Among the group of wide-eyed participants was one particularly creative 10-year-old from Columbia, Missouri, whose 3D-printed sparkle cannon was the talk of the entire weekend. Born with a left arm that stops just above her elbow, Jordan Reeves decided to create a superhero prosthetic that boasted a function capable of inspiring happiness and joy — i.e., a 3D-printed prosthetic arm that shoots glitter with the simple pull of a string.
“We’ve always encouraged the growth of 3D printing, because it’s more affordable,” says Jen Lee Reeves, Jordan’s mom and the creator of the site Born Just Right. “I feel like the engineers building these hands are really great, but they don’t know the body. There’s a revolution that’s emerging where doctors and experts with degrees that help the body need to know more about hacking the body with more affordable tools.”
What’s been particularly frustrating for the Reeves family has been finding a prosthetic that not only wouldn’t break the bank, but would also capable of fitting on Jordan’s arm. Typically, prosthetic designers manufacture devices that are compatible for people with working elbows. However, considering Jordan’s left arm ends right above the elbow joint, most existing designs do not work. This leaves the Reeves family settling on expensive prosthetics that Jordan will more than likely grow out of incredibly quickly.
This was one of the main reasons Jordan decided to participate in Superhero Cyborgs 2.0 — to create what she’s now calling “Project Unicorn.” At the conclusion of the exclusive event, the kids presented their finished products to employees from Autodesk and KIDmob — a kid-integrated design firm located in the Bay Area. After each participant showed off their creations, they were partnered with a mentor who will collaborate with them over the next six months to improve and upgrade their original designs.
Concerning Jordan’s sparkle cannon, even here mom acknowledges that it’s a tad impractical, but is infatuated with how the program has empowered her daughter to think creatively. Sam Hobish, Jordan’s mentor, says he’s already taking to the task of improving Project Unicorn. “I’ve been talking to my colleagues in electronics and materials development about ways we can create some kind of pressurized system that shoots out sparkles more effectively,” he said. Additionally, Hobish intends to work with Jordan for longer than six months to help her develop a prosthetic capable of accomplishing a wide range of tasks.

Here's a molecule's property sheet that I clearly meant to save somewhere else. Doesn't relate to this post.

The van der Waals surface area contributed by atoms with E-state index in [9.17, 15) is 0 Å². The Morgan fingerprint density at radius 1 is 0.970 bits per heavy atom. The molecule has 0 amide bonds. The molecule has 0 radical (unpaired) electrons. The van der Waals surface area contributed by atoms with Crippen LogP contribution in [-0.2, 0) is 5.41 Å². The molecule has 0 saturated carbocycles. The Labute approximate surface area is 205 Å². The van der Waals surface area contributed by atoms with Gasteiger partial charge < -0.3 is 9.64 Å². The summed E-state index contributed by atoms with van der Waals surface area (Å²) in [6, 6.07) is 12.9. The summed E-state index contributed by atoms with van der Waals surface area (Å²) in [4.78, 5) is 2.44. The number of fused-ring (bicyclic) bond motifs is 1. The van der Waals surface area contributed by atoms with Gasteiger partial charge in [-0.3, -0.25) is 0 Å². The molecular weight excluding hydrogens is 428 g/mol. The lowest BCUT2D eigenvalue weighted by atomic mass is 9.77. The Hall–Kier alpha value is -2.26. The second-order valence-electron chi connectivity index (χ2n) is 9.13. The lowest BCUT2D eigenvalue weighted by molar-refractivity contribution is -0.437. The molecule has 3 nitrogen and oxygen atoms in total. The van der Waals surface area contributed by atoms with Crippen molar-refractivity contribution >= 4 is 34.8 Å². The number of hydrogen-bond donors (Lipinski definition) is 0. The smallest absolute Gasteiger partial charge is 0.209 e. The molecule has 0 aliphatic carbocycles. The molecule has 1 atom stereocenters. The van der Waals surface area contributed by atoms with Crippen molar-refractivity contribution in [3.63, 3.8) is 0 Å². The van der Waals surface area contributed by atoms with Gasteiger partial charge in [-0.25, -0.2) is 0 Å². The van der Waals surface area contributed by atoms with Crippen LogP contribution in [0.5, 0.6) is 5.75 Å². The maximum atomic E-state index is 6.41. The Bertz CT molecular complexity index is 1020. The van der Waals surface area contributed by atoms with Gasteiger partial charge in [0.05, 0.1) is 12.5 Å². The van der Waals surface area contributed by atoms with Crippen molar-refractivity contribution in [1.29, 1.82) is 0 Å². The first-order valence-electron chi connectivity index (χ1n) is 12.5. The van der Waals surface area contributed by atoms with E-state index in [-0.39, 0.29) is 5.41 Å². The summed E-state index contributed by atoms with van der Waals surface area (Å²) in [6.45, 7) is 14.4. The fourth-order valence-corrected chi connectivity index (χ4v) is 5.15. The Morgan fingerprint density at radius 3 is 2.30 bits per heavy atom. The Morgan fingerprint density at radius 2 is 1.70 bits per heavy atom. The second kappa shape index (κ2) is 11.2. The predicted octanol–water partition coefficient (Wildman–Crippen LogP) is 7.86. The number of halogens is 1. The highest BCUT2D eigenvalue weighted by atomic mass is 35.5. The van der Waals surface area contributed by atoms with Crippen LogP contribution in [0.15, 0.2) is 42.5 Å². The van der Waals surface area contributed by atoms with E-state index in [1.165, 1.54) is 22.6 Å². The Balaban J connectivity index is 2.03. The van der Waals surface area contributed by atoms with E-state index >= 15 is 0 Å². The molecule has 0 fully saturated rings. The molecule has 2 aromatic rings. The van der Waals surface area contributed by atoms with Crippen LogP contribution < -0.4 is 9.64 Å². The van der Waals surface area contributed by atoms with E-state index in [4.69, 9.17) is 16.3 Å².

“I plan to work until we get something she really likes,” Hobish states. “If that means we make new prototypes over the course of a year, I’m fine with that. I’ll keep going until someone tells me to stop.”
Along with Hobish’s determination, Jordan remains focused on manufacturing a prosthetic she can use every day. Considering she’s just 10 years old, she wants to improve Project Unicorn to help her FaceTime her friends or to watch movies. However, it seems she also has her sights set on helping the family.
“I could hold heavy things like our groceries,” Jordan says. “It might actually have a hand on it. It started out as one thing and then it grew into something even cooler, and I’m designing it to make it better.”
Who knew it would be a group of elementary school-aged kids helping revolutionize the prosthetic arm industry?
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